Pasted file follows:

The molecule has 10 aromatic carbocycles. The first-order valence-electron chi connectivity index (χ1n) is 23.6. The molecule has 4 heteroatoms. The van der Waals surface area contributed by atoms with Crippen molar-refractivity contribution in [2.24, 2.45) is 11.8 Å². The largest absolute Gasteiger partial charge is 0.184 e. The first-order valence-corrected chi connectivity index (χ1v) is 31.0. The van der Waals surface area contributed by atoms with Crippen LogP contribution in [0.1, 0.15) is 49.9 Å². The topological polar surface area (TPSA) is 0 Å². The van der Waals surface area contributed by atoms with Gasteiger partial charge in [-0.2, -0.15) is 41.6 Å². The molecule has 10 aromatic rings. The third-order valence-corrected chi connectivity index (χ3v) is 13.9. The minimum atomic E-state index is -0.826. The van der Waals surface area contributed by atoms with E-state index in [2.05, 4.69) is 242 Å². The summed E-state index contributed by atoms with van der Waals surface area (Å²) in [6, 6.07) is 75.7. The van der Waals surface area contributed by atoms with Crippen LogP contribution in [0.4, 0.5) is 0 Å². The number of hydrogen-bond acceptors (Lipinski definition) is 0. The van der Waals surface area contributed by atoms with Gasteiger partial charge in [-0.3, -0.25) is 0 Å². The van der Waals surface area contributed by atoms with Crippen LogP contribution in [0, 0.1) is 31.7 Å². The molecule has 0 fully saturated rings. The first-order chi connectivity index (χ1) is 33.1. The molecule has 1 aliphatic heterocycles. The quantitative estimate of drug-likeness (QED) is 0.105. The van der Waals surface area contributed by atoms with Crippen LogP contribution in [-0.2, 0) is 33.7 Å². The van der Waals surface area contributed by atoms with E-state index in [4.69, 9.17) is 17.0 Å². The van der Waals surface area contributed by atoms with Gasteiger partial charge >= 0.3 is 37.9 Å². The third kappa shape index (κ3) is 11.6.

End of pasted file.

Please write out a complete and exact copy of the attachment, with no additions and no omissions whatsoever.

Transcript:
The molecule has 10 aromatic carbocycles. The first-order valence-electron chi connectivity index (χ1n) is 23.6. The molecule has 4 heteroatoms. The van der Waals surface area contributed by atoms with Crippen molar-refractivity contribution in [2.24, 2.45) is 11.8 Å². The largest absolute Gasteiger partial charge is 0.184 e. The first-order valence-corrected chi connectivity index (χ1v) is 31.0. The van der Waals surface area contributed by atoms with Crippen LogP contribution in [0.1, 0.15) is 49.9 Å². The topological polar surface area (TPSA) is 0 Å². The van der Waals surface area contributed by atoms with Gasteiger partial charge in [-0.2, -0.15) is 41.6 Å². The molecule has 10 aromatic rings. The third-order valence-corrected chi connectivity index (χ3v) is 13.9. The minimum atomic E-state index is -0.826. The van der Waals surface area contributed by atoms with E-state index in [2.05, 4.69) is 242 Å². The summed E-state index contributed by atoms with van der Waals surface area (Å²) in [6, 6.07) is 75.7. The van der Waals surface area contributed by atoms with Crippen LogP contribution in [0.4, 0.5) is 0 Å². The number of hydrogen-bond acceptors (Lipinski definition) is 0. The van der Waals surface area contributed by atoms with Gasteiger partial charge in [-0.3, -0.25) is 0 Å². The van der Waals surface area contributed by atoms with Crippen LogP contribution in [0, 0.1) is 31.7 Å². The molecule has 0 fully saturated rings. The first-order chi connectivity index (χ1) is 33.1. The molecule has 1 aliphatic heterocycles. The quantitative estimate of drug-likeness (QED) is 0.105. The van der Waals surface area contributed by atoms with Crippen LogP contribution in [-0.2, 0) is 33.7 Å². The van der Waals surface area contributed by atoms with E-state index in [4.69, 9.17) is 17.0 Å². The van der Waals surface area contributed by atoms with Gasteiger partial charge >= 0.3 is 37.9 Å². The third kappa shape index (κ3) is 11.6.